South African Journal of Animal Science

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Growth and carcass characteristics of crossbred progeny from lean-tailed and fat-tailed sheep breeds

M Khaldari, N E Kashan, A Afzalzadeh, A Salehi


The performance of two fat-tailed sheep breeds, Chaal and Zandi, and their F1 and R1 crossbred lambs
from a lean-tailed breed, Zel, was compared. The weaned lambs from the Chaal and Zandi groups were
finished over periods of 105 and 90 days, respectively, and body weight gain and feed consumption were
recorded. Forty six male and female lambs from the six finishing groups were slaughtered. The weights of
blood, internal organs, intestines before and after removal of digesta, head, feet, pelt and carcasses were
recorded. The left sides of the carcasses were cut into six pieces. Individual joints were dissected into lean
meat, bone, subcutaneous fat (SCF), intramuscular fat (IMF) and trimmings, and weighed separately. The fat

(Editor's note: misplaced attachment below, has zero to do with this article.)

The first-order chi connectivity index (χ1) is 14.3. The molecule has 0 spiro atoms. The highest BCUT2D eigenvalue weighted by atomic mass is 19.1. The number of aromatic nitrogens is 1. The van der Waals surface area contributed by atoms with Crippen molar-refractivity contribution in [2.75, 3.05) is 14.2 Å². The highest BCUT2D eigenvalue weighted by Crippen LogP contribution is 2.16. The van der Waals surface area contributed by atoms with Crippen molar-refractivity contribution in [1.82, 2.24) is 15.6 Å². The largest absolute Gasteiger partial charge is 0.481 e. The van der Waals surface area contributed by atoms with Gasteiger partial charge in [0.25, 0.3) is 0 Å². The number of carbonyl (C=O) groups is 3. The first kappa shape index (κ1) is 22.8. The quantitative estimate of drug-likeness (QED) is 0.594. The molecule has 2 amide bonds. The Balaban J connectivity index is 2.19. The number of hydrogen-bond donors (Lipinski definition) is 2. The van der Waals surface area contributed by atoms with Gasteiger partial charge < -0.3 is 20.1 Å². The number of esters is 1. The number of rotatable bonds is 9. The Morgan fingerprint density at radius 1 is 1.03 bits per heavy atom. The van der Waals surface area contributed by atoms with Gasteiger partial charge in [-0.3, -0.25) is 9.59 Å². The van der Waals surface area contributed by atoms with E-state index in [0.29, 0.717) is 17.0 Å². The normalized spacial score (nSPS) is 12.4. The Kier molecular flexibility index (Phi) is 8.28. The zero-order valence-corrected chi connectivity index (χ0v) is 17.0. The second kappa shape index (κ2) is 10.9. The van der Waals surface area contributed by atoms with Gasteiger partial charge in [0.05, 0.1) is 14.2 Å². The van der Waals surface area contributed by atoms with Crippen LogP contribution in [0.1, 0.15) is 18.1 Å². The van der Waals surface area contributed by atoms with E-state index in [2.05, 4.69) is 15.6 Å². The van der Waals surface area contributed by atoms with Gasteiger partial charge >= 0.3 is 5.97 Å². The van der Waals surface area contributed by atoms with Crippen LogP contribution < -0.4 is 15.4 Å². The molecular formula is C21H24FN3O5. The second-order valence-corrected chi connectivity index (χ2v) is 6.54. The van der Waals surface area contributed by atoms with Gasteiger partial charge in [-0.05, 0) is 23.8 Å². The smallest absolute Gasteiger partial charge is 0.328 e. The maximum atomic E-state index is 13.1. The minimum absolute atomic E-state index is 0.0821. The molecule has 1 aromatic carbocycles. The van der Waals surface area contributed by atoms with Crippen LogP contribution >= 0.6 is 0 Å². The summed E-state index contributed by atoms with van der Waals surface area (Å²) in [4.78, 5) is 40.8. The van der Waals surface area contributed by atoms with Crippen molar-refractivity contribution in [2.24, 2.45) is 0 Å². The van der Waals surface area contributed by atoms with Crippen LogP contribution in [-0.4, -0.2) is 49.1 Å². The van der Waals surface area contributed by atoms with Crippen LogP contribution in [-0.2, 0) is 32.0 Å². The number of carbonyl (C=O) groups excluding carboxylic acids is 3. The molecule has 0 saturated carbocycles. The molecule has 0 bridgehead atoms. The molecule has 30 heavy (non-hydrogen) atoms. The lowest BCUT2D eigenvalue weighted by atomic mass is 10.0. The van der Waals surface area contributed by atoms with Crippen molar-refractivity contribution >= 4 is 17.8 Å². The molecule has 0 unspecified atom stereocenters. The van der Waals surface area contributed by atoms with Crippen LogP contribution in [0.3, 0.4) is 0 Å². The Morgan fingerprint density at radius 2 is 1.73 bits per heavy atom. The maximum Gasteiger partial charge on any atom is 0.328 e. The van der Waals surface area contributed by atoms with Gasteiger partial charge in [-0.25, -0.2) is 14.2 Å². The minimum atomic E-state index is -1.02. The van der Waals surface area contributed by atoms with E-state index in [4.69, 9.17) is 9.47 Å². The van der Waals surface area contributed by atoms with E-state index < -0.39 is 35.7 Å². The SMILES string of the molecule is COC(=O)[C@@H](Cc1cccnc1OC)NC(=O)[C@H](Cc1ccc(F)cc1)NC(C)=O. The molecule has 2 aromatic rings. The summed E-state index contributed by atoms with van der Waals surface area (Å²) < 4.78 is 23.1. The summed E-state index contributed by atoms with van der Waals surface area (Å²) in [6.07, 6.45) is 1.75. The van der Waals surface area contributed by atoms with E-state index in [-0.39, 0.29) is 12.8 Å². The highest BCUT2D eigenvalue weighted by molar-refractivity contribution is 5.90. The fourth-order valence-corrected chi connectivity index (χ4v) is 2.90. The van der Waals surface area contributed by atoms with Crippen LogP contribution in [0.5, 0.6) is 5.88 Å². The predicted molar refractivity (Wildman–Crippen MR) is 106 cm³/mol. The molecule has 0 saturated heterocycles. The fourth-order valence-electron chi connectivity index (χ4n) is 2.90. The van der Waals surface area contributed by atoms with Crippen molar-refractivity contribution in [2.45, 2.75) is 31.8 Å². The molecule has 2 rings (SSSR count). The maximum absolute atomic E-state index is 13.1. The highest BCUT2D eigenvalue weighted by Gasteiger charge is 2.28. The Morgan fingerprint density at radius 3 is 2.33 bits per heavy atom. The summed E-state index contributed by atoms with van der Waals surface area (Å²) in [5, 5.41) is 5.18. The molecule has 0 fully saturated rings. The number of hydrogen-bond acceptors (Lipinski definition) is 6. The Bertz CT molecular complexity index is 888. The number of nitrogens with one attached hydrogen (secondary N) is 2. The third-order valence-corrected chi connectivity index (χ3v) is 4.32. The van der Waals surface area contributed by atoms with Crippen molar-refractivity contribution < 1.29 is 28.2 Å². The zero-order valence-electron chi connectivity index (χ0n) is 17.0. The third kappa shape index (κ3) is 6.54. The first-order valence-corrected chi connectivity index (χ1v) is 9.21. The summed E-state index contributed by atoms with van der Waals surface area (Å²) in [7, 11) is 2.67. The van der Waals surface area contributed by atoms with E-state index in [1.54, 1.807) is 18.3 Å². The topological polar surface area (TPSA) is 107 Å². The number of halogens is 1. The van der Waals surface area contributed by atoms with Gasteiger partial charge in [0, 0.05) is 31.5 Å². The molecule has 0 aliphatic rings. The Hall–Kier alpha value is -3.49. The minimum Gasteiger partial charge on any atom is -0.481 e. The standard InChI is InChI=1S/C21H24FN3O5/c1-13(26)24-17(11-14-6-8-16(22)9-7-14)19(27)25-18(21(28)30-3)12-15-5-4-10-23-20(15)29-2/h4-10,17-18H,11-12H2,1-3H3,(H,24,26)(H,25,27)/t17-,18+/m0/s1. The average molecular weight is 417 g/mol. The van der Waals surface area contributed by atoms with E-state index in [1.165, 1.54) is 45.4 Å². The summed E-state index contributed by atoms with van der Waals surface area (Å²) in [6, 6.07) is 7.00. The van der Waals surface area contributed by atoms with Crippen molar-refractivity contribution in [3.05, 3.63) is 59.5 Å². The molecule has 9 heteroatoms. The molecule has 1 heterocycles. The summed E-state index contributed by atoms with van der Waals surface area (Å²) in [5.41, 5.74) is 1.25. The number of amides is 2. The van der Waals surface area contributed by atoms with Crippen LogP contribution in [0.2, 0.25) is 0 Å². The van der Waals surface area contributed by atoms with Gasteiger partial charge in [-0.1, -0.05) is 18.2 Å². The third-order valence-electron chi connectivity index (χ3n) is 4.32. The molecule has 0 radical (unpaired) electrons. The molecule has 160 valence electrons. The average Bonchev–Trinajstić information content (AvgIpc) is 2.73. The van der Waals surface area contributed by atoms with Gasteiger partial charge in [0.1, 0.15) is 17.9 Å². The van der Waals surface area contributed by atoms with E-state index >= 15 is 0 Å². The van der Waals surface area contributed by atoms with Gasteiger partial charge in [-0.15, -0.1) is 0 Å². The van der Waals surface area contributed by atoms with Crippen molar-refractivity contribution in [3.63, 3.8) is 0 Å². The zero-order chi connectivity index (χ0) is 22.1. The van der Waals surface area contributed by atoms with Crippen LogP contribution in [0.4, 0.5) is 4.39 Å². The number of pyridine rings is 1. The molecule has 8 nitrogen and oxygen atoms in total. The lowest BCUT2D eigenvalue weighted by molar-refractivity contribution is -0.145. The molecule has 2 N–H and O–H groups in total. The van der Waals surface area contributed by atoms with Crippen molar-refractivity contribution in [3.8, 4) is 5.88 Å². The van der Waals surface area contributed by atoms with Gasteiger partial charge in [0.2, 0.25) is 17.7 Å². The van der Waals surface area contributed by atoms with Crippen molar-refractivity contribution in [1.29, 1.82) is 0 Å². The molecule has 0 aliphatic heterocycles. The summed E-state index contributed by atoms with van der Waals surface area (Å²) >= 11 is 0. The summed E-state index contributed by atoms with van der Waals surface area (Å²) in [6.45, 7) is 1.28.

surrounding the intestine and kidney was weighed and considered as internal fat. All the soft tissue (lean
meat and fat) of the left sides of the carcasses was ground and representative samples were taken for
chemical analyses. The differences of eye muscle ( Longissimis dorsi ) area (cm2), and protein and bone
percentages were not significant between both breeds and their crosses. In the R1 the fat-tail percentage was
less than in the F1 and pure lambs of both breeds. In contrast, the SCF and IMF percentages were higher in
all crossbred combinations. The internal fat percentages in crossbreds were higher, and in the Chaal group
differed significantly from that of the pure lambs. The SCF/IMF ratio in the R1 lambs was lower than in the
pure breds. This difference for Chaal crossbreds was significant. The lower ratio of SCF/IMF and the higher
internal fat of crossbred lambs compared to pure breds showed that carcass quality of the crossbred was
inferior compared to the pure bred lambs in terms of fat distribution in the body.

Keywords: Sheep, fat-tail, backcross, Chaal, Zandi, Zel

South African Journal of Animal Science Vol. 37 (1) 2007: pp. 51-56
AJOL African Journals Online